College of Business > News & Events > Professor’s Fraud Documentary Takes Center Stage
By Andrew Zamorski /
October 23, 2017 /
The red carpet is ready to roll for the debut of DePaul University
Associate Professor Kelly Richmond Pope’s new documentary, “All the Queen’s Horses.”
After playing in the film festival circuit throughout the world this fall and earning rave reviews and accolades, including the HBO Best Documentary award at the Martha’s Vineyard African American Film Festival, the film will get its first public premiere in Chicago at the Gene Siskel Film Center from Nov. 10-22.
In her second feature-length film, Pope, an accounting professor and expert in fraud research, documents the largest case of municipal fraud in American history.
“Numbers tell the best stories,” Pope says. “That is why you see so many crime stories in television and film. If you can pair the understanding of numbers and story with a camera then you have a very powerful way to communicate with people.”
“All the Queens Horses” tells the story of the fraud committed by Rita Crundwell, a mid-level government employee in the town of Dixon, Ill., who siphoned $53 million in public funds from the town over the course of 20 years. Pope notes that true-crime television shows, like CNBC’s “American Greed,” and the film, “The Wolf of Wall Street,” often focus primarily on fraudsters and what they do with the money they take. In Crundwell’s case, it was spending her millions on show horses.
“What made me want to make the film was that I was concerned that the necessary message was not getting communicated,” Pope says. “It bothered me that the national media coverage focused on the woman who stole money and what she did with the millions. But there's a much larger story than that. That story is: how does a fraud of this size happen?”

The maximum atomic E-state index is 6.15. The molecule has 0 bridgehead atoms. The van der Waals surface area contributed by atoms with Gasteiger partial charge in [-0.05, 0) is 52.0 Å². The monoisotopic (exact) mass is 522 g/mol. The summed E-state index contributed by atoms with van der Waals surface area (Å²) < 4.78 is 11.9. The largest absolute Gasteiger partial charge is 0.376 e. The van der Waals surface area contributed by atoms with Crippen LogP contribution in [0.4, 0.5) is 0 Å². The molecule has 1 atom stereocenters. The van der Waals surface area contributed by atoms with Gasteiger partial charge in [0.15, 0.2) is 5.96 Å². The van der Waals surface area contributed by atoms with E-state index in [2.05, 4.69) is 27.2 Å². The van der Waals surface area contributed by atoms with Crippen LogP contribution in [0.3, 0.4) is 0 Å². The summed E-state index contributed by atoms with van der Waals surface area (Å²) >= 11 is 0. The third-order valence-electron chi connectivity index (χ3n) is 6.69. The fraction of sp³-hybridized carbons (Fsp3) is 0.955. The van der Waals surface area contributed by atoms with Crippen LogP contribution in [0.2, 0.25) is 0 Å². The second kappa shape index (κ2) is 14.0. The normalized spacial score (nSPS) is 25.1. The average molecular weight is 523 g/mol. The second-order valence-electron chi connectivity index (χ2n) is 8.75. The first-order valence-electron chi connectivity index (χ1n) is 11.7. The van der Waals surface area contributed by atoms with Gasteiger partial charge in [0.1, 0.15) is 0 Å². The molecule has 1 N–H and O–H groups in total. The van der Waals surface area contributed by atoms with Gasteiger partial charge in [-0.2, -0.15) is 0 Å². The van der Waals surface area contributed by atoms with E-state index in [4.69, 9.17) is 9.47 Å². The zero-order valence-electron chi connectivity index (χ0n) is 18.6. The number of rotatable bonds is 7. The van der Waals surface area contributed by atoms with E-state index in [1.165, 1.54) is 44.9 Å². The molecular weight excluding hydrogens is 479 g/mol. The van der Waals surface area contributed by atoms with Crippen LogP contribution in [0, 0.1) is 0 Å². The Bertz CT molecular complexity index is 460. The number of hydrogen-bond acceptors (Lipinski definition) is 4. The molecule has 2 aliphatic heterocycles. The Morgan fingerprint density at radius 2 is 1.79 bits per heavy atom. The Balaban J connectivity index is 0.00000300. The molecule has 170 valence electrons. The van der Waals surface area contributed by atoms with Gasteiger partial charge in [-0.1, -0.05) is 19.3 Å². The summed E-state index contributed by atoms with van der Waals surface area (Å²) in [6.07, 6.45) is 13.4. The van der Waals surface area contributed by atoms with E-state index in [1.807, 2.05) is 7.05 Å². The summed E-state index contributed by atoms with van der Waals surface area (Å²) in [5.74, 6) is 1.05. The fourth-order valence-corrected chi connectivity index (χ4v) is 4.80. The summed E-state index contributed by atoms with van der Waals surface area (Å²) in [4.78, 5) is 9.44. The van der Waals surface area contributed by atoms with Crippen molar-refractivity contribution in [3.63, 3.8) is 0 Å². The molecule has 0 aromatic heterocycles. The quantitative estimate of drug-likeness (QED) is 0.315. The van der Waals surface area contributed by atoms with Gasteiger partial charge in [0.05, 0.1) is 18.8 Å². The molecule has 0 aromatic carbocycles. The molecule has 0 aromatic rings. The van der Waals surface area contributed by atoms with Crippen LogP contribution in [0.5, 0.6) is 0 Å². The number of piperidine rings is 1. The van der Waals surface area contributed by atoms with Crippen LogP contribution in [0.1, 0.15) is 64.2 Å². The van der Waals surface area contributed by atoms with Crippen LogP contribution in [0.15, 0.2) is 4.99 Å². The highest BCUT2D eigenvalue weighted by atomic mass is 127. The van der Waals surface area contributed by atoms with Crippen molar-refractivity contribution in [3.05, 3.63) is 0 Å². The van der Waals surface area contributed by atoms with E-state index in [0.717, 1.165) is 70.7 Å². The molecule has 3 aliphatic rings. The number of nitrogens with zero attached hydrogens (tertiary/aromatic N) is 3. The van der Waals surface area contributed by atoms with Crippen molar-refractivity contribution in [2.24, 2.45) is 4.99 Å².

Pope focuses the film less on Crundwell and more on the actual fraud so that it can serve as a lesson on how opportunities to perpetrate fraud present themselves and expose how fraud is actually committed.
She uses her new film and a previous education documentary, “Crossing the Line,” which features interviews with people who committed fraud, in the classroom to teach her accounting students at DePaul. Pope believes that the films, along with her TED-ed talk called “How People Rationalize Fraud” and her TEDx talk “Why Do We Hate Whistleblowers,” to enhance students’ real-world understanding of fraud and how to discover it through forensic accounting.
“I use film in class to enhance the student learning experience,” Pope says. “You would be surprised at the discussion we have when I use films and television shows in an accounting class in comparison to traditional paper/pencil cases. Fraud films ignite the classroom discussion. I hope that my students will understand that their roles as future auditors are important and that these situations can and will happen to them—not only discovering fraud, but being tempted by fraud.”
In addition to teaching audiences about fraud, Pope wants the film to be a source of closure to an event that has left a scar on the small hamlet of Dixon.
“Don’t think that this only happens in a small town like Dixon, Illinois,” says Pope. “What I want people to know is that fraud is out there and can happen in organizations of all sizes and in cities large and small. That is what my film looks at—why fraud happens— so that auditors can know the signs and prevent something like this from happening again.”
What’s next for Pope? In addition to teaching accounting courses, she is currently working on the launch of a new podcast called “Nothing But the Truth.” In this podcast, she will interview people involved with fraud prevention and fraud, such as a whistleblower who revealed the Wells Fargo fake account scandal and a man who stole $40,000 from an ATM. The podcast will launch Nov. 8.
In the meantime, “All the Queens Horses” will be shown at numerous film festivals throughout 2018. Pope also will bring the film back to Dixon for a free screening at the Historic Dixon Theater on Oct. 28 and 29
Learn more about “All the Queen's Horses”
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